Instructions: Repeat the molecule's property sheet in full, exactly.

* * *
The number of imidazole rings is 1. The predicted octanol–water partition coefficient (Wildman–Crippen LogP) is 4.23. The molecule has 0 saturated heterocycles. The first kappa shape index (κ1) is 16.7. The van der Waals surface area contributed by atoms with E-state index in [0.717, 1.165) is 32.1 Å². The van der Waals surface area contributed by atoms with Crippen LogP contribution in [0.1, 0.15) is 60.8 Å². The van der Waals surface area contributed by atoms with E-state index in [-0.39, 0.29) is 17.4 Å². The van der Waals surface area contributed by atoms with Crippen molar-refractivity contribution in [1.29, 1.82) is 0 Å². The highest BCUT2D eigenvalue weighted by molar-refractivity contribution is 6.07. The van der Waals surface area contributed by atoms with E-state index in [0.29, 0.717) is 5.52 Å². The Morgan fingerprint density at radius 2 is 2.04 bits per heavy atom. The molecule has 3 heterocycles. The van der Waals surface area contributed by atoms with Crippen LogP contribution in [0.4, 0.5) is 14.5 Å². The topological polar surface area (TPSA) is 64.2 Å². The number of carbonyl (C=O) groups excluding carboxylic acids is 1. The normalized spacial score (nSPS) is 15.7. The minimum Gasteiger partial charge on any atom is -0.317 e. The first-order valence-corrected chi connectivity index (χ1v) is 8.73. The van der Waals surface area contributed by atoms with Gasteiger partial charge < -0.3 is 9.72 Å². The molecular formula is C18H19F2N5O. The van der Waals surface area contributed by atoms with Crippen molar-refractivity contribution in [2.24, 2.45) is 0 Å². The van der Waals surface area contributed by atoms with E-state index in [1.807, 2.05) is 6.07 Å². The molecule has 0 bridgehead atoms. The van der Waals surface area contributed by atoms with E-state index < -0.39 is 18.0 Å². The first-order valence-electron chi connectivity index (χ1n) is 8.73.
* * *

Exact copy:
The number of imidazole rings is 1. The predicted octanol–water partition coefficient (Wildman–Crippen LogP) is 4.23. The molecule has 0 saturated heterocycles. The first kappa shape index (κ1) is 16.7. The van der Waals surface area contributed by atoms with E-state index in [0.717, 1.165) is 32.1 Å². The van der Waals surface area contributed by atoms with Crippen LogP contribution in [0.1, 0.15) is 60.8 Å². The van der Waals surface area contributed by atoms with E-state index in [-0.39, 0.29) is 17.4 Å². The van der Waals surface area contributed by atoms with Crippen molar-refractivity contribution in [1.29, 1.82) is 0 Å². The highest BCUT2D eigenvalue weighted by molar-refractivity contribution is 6.07. The van der Waals surface area contributed by atoms with E-state index in [0.29, 0.717) is 5.52 Å². The Morgan fingerprint density at radius 2 is 2.04 bits per heavy atom. The molecule has 3 heterocycles. The van der Waals surface area contributed by atoms with Crippen LogP contribution in [0.4, 0.5) is 14.5 Å². The topological polar surface area (TPSA) is 64.2 Å². The number of carbonyl (C=O) groups excluding carboxylic acids is 1. The normalized spacial score (nSPS) is 15.7. The minimum Gasteiger partial charge on any atom is -0.317 e. The first-order valence-corrected chi connectivity index (χ1v) is 8.73. The van der Waals surface area contributed by atoms with Gasteiger partial charge < -0.3 is 9.72 Å². The molecular formula is C18H19F2N5O. The van der Waals surface area contributed by atoms with Crippen molar-refractivity contribution in [2.24, 2.45) is 0 Å². The van der Waals surface area contributed by atoms with E-state index in [1.807, 2.05) is 6.07 Å². The molecule has 0 bridgehead atoms. The van der Waals surface area contributed by atoms with E-state index < -0.39 is 18.0 Å². The first-order valence-electron chi connectivity index (χ1n) is 8.73.